Objective: This study seeks to evaluate three-dimensional (3D) helical CT portography as a tool for examining patients with gastric fundic varices.
Subjects and methods: We compared 3D helical CT portography and conventional angiographic portography in 30 consecutive patients with gastric fundic varices. We assessed whether 3D helical CT portography is useful in selecting patients and in evaluating the results of balloon-occluded retrograde transvenous obliteration.
Results: Three-dimensional helical CT portography simultaneously depicted second or third branches of the intrahepatic portal vein and provided images of entire portosystemic collaterals. On 3D helical CT portography, gastric fundic varices were seen in 30 patients (100%), left gastric veins in 19 (63%), posterior gastric veins or short gastric veins in 28 (93%), gastrorenal shunts in 27 (90%), paraumbilical veins in three (10%), and inferior phrenic veins in two patients (7%). Findings of 3D helical CT portography and conventional angiographic portography were in close agreement. However, in four patients, posterior gastric veins or short gastric veins were not seen on conventional angiographic portography images of the spleen, but they were clearly revealed on 3D helical CT portography. Treatment was successful in all patients except one. Three-dimensional helical CT portography could easily evaluate therapeutic results.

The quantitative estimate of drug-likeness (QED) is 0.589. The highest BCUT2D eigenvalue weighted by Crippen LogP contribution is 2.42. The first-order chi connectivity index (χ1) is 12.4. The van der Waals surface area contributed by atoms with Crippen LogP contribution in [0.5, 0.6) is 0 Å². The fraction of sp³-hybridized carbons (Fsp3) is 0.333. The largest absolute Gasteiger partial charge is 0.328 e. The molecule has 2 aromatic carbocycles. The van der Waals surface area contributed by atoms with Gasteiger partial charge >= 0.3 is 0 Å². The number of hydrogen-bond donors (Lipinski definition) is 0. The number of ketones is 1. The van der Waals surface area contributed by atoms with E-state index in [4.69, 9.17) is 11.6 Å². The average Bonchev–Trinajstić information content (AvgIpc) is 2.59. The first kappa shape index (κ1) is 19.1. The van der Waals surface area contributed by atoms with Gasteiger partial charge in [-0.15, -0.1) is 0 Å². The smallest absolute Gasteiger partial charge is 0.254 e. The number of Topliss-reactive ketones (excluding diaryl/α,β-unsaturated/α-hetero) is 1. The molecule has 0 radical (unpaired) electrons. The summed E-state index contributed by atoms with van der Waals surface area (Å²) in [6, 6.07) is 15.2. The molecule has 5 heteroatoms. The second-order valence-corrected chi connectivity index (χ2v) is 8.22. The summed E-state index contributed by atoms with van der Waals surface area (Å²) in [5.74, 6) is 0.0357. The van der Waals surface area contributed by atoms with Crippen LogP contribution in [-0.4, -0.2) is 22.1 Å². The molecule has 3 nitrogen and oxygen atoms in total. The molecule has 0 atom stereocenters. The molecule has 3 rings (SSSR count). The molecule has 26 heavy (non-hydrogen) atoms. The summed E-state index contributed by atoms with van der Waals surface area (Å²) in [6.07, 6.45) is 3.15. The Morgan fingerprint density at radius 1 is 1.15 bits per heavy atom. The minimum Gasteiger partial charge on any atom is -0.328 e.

Conclusion: Three-dimensional helical CT portography proved so effective that it can be considered a less invasive alternative than conventional angiographic portography in assessing portosystemic collaterals. CT portography is useful in selecting candidates from patients with gastric fundic varices for retrograde transvenous obliteration and also in evaluating therapeutic results.